Wrangler Texas Stretch Regular Fit Straight Leg Jeans: Dark Stone:
The Wrangler Texas Stretch is the original regular fit Wrangler jean. With a traditional 5-pocket design, the Wrangler Texas Stretch features a regular fit waist, with a very slightly tapered straight leg. All Wrangler Texas Stretch jeans have a zip fly with button fastening. These are made with a stretch denim, for added comfort, flexibility and ease of movement.
This particlar pair is a very dark indigo denim with a slubby finish, but no fading or creasing and is made from a 12.25oz dark blue stretch denim. These Wrangler Texas Stretch jeans bear a brown Wrangler leather patch on the rear pocket and have the signature "W" Wrangler stitching on both of the back pockets, in a contrasting brown thread. These jeans were originally designed for workmen, so staying true to their heritage, these jeans are super-durable.
The leg opening on the Texas Stretch measures 8 inches across or 16 inches round on a 32" waist pair.
Wrangler Texas Stretch jeans are made from a stretch denim, this particular pair consists of 99% cotton, and 1% elastane (stretch). For the non-stretch version of the Texas please see the Wrangler Texas section of our website.
The Original Wrangler Texas Stretch.
Straight Tapered Leg.
Embossed copper rivets at vital stress points for extra durability.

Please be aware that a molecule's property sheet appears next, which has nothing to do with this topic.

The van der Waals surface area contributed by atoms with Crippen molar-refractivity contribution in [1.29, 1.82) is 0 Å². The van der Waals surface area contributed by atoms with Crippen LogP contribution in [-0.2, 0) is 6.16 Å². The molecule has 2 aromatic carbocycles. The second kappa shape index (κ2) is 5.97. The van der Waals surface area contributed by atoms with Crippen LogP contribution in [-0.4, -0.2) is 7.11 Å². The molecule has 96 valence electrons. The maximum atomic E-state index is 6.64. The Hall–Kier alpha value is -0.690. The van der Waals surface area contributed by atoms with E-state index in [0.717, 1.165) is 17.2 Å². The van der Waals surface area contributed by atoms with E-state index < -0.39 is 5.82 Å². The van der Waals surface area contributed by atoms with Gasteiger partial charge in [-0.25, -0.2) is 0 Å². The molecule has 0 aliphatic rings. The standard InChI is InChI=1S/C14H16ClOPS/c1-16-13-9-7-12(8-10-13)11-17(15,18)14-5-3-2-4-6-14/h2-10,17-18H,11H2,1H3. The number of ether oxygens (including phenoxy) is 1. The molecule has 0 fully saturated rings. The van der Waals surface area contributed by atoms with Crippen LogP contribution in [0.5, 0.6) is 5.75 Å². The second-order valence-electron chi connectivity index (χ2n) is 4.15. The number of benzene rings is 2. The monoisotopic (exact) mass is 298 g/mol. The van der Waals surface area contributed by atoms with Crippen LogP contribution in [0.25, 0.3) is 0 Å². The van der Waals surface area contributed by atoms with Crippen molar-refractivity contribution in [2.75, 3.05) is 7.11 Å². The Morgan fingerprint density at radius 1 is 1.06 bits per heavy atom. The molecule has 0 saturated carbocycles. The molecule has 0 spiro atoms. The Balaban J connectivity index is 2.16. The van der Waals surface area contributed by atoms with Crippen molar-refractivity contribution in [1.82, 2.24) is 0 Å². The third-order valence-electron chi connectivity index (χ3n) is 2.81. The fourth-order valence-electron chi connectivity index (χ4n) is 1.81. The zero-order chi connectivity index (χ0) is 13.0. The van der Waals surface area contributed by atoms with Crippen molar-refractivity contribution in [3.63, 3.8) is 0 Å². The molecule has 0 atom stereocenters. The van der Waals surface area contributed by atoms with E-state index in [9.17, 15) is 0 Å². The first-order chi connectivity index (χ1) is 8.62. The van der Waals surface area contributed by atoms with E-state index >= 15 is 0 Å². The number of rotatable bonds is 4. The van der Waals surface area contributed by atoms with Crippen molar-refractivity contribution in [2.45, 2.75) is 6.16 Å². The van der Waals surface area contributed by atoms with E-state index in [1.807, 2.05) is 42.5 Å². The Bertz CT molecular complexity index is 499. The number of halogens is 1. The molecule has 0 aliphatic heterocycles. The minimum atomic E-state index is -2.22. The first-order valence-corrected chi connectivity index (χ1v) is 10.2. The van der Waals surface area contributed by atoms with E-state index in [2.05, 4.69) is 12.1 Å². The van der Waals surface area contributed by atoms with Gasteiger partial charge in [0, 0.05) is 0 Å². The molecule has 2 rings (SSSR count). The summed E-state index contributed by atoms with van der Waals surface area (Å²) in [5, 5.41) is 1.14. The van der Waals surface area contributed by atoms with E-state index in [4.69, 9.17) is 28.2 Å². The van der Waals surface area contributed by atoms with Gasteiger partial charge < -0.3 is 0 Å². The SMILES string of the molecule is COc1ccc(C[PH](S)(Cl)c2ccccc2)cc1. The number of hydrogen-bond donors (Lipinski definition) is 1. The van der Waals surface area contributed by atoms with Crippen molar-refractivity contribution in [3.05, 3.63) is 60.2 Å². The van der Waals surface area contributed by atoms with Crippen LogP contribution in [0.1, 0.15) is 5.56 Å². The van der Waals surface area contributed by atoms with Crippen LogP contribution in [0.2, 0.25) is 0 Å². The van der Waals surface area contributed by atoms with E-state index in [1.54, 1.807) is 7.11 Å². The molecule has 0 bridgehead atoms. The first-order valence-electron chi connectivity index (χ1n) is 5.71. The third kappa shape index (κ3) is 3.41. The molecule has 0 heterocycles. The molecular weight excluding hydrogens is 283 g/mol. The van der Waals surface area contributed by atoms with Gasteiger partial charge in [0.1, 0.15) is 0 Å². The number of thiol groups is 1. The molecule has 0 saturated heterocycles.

16 inch Leg Opening.
12.25oz Dark Blue Stretch Denim.
99% Cotton / 1% Elastane (Stretch)
3/1 Right Hand Twill Construction
The history of Wrangler Jeans began in 1897 when a 20-year-old C.C Hudson left his home in Williamson county, Tennessee, and made his way to North Carolina seeking his fortune in the emerging textile industry. He began working in a factory sewing buttons on to overalls, earning 25 cents a day. Hudson and a few others then purchased several of the sewing machines and incorporated as the Hudson Overall Company. In 1919, the company changed its' name to the Blue Bell Overall Company. Wrangler jeans were first made by Blue Bell, who acquired the brand when they took over the Casey Jones work-clothes company. They also acquired the rights to a rarely-used Casey Jones brand name - WRANGLER, in the mid-1940s. Blue Bell employed Bernard Lichtenstein ('Rodeo Ben'), a Polish tailor who worked closely with cowboys, to help design jeans suitable for rodeo use. Wrangler Jeans were born. In 1962, Wrangler jeans enjoyed a successful launch in Europe and has gone on to become one of the denim market leaders, still producing a wide range of jeans and clothing synonymous with youth culture, but still in line with its' Western heritage.